Union finance minister P Chidambaram attempted to kill two birds with one stone in the interim budget he presented on Monday.
By reducing excise duty, what he has attempted is this: give a fillip to the wilting manufacturing sector and win over the country's middle class, which has largely drifted against the Congress.
The middle class will now find it easier to buy automobiles, mobile phones, and consumer durables.
The excise duty on SUVs has been cut from 30% to 24%. For small cars, two-wheelers and commercial vehicles, it has been brought down to 8% from 12%.
Duties on mobile handsets have also been restructured to bring prices down.
In yet another move to woo the middle class, Chidambaram announced that interest subsidy on educational loans will be applicable on all loans taken before March 31, 2009.
"I propose a moratorium for all education loans taken up to March 31, 2009, and outstanding on December 31, 2013," said Chidambaram. Nine lakh students will benefit from this.
While announcing the proposals, Chidambaram said, "The current economic situation demands some interventions that cannot wait for the regular budget. In particular, the manufacturing sector needs an immediate boost."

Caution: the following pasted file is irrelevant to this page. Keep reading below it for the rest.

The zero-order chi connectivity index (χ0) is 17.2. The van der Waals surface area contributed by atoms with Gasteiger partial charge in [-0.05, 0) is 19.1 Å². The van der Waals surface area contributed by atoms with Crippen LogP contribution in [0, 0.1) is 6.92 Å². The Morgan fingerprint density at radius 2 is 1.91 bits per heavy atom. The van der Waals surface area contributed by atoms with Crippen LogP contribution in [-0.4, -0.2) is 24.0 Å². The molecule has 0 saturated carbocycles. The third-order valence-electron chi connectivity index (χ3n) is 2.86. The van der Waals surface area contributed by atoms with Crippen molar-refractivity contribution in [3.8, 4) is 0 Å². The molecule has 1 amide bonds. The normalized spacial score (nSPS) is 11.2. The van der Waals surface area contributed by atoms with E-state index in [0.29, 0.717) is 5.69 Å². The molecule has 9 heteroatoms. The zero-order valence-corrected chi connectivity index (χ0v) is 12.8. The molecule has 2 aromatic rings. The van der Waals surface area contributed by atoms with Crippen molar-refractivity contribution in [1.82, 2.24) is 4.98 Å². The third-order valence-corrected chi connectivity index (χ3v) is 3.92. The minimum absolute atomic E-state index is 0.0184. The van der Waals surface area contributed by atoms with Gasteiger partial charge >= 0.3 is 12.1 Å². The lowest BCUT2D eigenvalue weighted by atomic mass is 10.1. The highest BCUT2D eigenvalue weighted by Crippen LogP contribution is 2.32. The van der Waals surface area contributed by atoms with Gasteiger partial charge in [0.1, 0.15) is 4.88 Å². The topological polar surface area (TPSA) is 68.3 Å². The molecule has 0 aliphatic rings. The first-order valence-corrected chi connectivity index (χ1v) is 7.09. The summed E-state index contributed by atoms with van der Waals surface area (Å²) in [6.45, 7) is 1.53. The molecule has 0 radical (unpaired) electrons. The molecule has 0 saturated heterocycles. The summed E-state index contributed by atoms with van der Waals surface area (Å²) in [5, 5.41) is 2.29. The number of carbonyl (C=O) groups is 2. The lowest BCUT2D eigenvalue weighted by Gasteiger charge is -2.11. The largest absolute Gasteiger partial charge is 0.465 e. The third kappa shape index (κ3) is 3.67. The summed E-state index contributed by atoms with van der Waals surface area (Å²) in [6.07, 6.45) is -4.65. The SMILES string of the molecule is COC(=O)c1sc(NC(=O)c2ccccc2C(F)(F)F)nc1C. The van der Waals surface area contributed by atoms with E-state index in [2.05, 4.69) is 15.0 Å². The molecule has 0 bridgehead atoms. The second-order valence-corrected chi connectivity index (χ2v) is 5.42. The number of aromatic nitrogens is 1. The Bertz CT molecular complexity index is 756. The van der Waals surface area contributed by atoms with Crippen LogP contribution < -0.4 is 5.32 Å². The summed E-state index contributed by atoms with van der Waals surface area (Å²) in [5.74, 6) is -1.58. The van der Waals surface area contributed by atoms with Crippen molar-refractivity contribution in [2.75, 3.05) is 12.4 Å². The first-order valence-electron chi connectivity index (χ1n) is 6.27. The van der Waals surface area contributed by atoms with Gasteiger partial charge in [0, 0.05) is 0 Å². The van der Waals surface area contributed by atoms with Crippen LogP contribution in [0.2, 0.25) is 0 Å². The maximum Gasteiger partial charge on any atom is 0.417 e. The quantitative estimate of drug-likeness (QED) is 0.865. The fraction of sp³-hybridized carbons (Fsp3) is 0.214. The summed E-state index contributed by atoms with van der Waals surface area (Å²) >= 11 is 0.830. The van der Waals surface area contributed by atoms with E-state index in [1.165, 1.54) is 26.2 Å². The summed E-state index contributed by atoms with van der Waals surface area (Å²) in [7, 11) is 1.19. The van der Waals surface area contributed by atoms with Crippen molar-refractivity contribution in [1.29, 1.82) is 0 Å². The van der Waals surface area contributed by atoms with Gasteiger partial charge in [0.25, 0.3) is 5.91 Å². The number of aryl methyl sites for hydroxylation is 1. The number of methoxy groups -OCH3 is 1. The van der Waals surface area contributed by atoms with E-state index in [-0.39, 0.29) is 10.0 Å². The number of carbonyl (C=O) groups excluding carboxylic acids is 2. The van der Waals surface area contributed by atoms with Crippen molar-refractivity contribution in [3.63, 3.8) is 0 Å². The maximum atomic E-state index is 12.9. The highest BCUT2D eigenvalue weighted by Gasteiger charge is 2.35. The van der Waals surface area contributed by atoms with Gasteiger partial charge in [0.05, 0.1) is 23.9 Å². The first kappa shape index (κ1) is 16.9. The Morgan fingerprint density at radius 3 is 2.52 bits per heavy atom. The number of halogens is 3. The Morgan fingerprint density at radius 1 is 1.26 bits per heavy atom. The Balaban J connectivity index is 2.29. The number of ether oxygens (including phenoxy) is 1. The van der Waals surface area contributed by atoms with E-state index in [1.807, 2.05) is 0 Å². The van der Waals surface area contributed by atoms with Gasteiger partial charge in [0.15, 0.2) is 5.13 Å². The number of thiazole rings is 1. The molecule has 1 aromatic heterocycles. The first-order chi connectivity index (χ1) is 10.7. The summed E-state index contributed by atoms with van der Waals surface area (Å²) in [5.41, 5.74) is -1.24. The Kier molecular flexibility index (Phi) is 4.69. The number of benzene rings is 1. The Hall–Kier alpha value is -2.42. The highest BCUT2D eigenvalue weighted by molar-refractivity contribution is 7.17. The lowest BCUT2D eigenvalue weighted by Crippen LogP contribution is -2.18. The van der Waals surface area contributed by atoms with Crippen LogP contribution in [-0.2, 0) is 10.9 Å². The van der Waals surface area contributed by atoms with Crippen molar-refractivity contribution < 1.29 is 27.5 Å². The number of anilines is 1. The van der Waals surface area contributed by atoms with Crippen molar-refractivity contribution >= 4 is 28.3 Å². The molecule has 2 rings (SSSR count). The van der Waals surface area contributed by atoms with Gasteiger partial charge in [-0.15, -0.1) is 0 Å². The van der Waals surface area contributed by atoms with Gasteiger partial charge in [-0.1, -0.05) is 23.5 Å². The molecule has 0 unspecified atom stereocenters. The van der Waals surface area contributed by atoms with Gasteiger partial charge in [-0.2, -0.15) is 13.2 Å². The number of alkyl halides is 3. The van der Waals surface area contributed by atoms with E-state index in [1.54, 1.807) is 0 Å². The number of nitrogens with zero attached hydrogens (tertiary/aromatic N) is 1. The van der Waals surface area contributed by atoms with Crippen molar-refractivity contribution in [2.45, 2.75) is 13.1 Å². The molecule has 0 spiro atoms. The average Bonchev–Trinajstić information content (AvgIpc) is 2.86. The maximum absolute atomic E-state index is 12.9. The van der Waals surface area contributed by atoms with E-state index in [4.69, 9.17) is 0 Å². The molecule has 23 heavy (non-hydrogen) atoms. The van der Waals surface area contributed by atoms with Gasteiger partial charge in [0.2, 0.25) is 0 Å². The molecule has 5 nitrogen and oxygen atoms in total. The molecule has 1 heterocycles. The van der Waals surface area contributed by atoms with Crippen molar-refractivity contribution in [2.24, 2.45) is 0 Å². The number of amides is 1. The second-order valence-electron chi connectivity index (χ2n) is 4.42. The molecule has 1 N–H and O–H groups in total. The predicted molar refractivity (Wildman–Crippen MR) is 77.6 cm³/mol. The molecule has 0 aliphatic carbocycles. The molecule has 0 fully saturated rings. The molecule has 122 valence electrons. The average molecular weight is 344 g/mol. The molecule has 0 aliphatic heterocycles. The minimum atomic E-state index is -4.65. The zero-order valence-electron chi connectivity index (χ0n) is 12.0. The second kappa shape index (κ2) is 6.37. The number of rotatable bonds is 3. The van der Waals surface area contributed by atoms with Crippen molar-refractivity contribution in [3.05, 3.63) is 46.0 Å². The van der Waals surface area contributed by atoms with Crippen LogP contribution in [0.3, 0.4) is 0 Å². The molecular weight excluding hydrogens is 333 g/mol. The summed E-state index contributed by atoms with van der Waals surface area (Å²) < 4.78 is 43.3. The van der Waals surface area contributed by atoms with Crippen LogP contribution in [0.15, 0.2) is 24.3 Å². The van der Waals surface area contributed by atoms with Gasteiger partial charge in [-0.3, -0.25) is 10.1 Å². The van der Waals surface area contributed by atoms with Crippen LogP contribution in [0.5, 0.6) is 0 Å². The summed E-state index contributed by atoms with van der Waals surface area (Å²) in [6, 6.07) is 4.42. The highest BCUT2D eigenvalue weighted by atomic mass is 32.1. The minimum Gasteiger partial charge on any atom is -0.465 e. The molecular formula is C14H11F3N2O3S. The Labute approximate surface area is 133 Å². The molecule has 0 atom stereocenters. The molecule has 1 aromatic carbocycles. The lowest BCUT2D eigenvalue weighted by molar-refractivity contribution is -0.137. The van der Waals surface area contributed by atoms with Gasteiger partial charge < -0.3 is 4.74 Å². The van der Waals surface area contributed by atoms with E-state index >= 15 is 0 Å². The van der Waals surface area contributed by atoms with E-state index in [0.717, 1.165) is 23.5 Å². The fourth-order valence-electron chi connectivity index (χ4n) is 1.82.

While Chidambaram projected a healthy fiscal deficit, he is on shaky ground as far as revenues are concerned.
Against the budgeted revenues of Rs 12,35,870 crore, the government expects to get Rs 11,58,906 crore. Barring wealth tax, realisations on corporation tax, income tax, customs, excise and service tax are all down.
Also, analysts believe the measures taken by Chidambaram are too late as the fear of low growth has already taken its toll.
"Fear of low growth has clearly translated into lower revenues from all taxes. The steps taken to rejuvenate the economy are very late. The tinkering on excise duty is an eyewash and insignificant," said Rakesh Nangia, managing partner, Nangia and Co, a tax consultancy firm based in New Delhi.
Chidambaram is still hopeful of curtailing the fiscal deficit below the 4.8% mark targeted last year and plans to end the current year at 4.6%. On several occasions, he maintained that the target of 4.8% is the red line, which will not be breached at any cost.
For the next financial year, he has accounted for a fiscal deficit of 4.1%. The GDP growth for the last two quarters of the current fiscal is expected to be 5.2% and it is projected to grow 4.9% in the full year.
On the Plan Expenditure front – which reflects the spending on the social sector schemes – the finance ministry has cut at least Rs 80,000 crore from the current year's budgeted Rs 5,55,322 crore.
Interestingly, for 2014-15 also, the Plan spend have been kept at Rs 5,55,322 crore only. The finance ministry has also provided a whopping Rs 88,500 crore for the implementation of the Food Security Act.
The BJP, meanwhile, has given a thumbs down to Chidambaram's interim budget. BJP spokesperson Prakash Jawdekar said, "This is a budget by an outgoing government, which has lost energy and steam way back. Nothing can be expected from them now."